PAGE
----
It is with great delight that I break my own blog-tour rules and hop on this one, for the wonderful new novel from Nicola Cassidy. The Nanny at Number 43 is officially launched into the world today and I have the honour of hosting a Q&A session with the author, in Waterstones, Drogheda, later this evening. Feel free to drop in and say 'Hi', from 6.30pm. But, as we are on the East Coast of Ireland and you may be in sunnier climes, I have a signed copy to giveaway to one lucky reader. Just enter via the rafflecopter link at the end of the page. Open INT and closes 26th July. Good Luck!


The Blurb


Wanted, a respectable woman to care for a motherless child.

When William D. Thomas’s wife dies in childbirth, he places an advertisement in his local newspaper seeking a nanny for his newborn child.

He is thankful when an experienced nanny arrives at 43 Laurence Street and takes over from his frazzled housekeeper Mrs McHugh.

Mrs McHugh confides in her bedridden friend Betty, who has a bird’s-eye view of all the happenings on Laurence Street, that the Nanny is not all she seems. Betty begins her own investigation into the mysterious woman.

When the bodies of twin babies are discovered buried in a back garden, by a family who have moved from their tenement home into a country cottage, a police investigation begins.

But it is Betty who holds the key to discovering who the Nanny really is … and the reason she came to 43 Laurence Street.

About the Author


Nicola Cassidy is a writer and blogger from Co. Louth, Ireland. She started her writing career early, entering short story competitions as a child and became an avid reader. Encouraged by her English teachers, she chose to study journalism at Dublin City University and while working in political PR and marketing, studied a series of advanced creative writing courses at the Irish Writers’ Centre.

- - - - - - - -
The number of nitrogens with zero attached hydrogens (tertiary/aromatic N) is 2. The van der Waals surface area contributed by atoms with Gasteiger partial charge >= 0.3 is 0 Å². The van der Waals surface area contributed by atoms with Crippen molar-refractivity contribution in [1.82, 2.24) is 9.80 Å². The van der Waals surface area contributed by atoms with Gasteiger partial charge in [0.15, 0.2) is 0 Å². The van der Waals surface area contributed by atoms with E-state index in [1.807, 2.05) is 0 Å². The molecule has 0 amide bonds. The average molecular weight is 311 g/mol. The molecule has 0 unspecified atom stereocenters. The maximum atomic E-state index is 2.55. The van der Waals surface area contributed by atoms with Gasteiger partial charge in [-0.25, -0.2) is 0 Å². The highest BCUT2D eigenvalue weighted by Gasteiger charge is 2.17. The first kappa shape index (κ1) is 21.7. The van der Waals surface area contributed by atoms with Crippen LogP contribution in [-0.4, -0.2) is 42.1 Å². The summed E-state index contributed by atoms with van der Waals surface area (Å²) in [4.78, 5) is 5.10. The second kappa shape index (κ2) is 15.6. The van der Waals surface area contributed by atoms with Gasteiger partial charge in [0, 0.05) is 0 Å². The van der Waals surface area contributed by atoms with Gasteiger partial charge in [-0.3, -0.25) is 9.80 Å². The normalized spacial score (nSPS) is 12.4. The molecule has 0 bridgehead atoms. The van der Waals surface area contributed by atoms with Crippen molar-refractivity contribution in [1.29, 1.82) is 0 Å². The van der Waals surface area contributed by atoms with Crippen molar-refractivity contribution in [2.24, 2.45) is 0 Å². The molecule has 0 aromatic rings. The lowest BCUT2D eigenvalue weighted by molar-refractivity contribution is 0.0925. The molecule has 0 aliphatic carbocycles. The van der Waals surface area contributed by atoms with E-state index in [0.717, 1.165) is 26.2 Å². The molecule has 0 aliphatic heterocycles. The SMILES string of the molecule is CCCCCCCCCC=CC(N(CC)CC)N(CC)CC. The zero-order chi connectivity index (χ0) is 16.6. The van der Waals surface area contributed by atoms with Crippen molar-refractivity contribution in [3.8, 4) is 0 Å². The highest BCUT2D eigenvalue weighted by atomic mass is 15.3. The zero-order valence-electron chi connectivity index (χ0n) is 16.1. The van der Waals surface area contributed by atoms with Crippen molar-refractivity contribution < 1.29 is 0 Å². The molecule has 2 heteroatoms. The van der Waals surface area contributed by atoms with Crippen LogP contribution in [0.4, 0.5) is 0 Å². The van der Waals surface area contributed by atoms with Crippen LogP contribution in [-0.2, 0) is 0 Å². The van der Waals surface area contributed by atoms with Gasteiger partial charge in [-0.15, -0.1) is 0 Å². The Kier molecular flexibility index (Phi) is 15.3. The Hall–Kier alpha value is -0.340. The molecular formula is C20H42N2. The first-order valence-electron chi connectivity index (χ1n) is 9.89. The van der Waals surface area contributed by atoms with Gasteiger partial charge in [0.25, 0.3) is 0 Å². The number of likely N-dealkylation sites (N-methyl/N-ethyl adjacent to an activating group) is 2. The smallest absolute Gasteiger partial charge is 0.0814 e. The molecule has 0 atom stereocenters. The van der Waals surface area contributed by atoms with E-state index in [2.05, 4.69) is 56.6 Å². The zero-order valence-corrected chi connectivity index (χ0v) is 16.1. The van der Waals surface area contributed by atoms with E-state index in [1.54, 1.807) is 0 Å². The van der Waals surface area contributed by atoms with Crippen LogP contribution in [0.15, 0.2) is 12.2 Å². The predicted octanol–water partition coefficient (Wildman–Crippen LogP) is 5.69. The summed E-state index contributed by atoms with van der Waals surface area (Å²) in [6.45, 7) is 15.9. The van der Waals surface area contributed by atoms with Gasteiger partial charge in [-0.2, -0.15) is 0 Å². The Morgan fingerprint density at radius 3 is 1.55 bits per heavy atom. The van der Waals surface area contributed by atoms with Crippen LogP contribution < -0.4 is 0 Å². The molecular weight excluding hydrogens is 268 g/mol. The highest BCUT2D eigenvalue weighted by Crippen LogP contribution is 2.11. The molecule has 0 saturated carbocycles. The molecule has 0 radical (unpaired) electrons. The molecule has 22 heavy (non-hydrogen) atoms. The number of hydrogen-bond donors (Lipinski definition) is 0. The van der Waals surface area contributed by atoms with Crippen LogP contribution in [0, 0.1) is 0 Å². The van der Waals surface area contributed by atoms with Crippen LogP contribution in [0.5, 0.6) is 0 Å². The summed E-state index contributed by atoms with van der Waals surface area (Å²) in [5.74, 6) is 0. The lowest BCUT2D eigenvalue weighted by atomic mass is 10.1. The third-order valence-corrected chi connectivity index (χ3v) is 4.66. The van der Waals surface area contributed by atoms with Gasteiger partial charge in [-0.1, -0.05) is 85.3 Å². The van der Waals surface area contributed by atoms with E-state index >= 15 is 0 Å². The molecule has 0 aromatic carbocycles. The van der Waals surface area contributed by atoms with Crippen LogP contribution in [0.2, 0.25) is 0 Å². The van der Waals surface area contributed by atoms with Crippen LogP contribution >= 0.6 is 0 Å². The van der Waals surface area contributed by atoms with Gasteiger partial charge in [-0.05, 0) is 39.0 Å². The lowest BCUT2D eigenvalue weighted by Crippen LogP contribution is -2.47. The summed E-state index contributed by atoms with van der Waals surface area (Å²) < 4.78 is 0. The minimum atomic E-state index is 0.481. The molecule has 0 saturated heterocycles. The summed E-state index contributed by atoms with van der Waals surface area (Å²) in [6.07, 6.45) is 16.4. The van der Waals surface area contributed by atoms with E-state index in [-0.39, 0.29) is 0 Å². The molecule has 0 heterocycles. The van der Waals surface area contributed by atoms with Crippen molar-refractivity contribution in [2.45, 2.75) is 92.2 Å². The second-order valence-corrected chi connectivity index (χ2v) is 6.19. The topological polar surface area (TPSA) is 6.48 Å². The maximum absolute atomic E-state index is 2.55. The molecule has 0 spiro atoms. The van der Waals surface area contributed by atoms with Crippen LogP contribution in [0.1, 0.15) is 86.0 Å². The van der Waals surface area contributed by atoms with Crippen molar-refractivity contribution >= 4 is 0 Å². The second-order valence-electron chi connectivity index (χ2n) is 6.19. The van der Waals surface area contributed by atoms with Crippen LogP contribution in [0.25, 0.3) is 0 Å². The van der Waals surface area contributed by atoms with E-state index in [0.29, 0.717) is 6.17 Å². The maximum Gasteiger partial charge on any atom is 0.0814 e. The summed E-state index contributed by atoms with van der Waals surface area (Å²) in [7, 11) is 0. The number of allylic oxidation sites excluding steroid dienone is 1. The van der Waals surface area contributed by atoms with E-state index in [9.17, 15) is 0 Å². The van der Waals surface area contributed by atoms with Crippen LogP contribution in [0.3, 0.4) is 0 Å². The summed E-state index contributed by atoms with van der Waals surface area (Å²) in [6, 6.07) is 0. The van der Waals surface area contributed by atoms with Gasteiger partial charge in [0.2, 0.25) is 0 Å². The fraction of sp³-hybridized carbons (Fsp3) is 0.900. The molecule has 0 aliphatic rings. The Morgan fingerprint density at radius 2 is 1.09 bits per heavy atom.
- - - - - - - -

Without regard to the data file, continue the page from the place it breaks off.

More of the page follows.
Later she set up a lifestyle and literary blog LadyNicci.com, which was shortlisted in the Ireland Blog Awards in 2015 and 2016 and finalist in 2017 and 2018. She signed with Trace Literary Agency in 2016. December Girl is Nicola’s debut historical fiction novel and is set in the mystical and ancient Boyne Valley, Co. Meath, famed for its stone age passage tombs. Elements of the story are inspired by true events. Her second novel The Nanny at Number 43 is published by Poolbeg Press. She lives with her husband and two young daughters in Termonfeckin, Co. Louth. Follow her at ladynicci.com, on Twitter @ladynicci or facebook.com/ladynicciblog.


The Nanny at Number 43 is published by Poolbeg Crimson and is available in Paperback and ebook format. You can order your copy online HERE or pick up in any good bookshop. Remember, we would love you to join us at the official launch, in Waterstones, Drogheda, at 6.30pm, July 11th!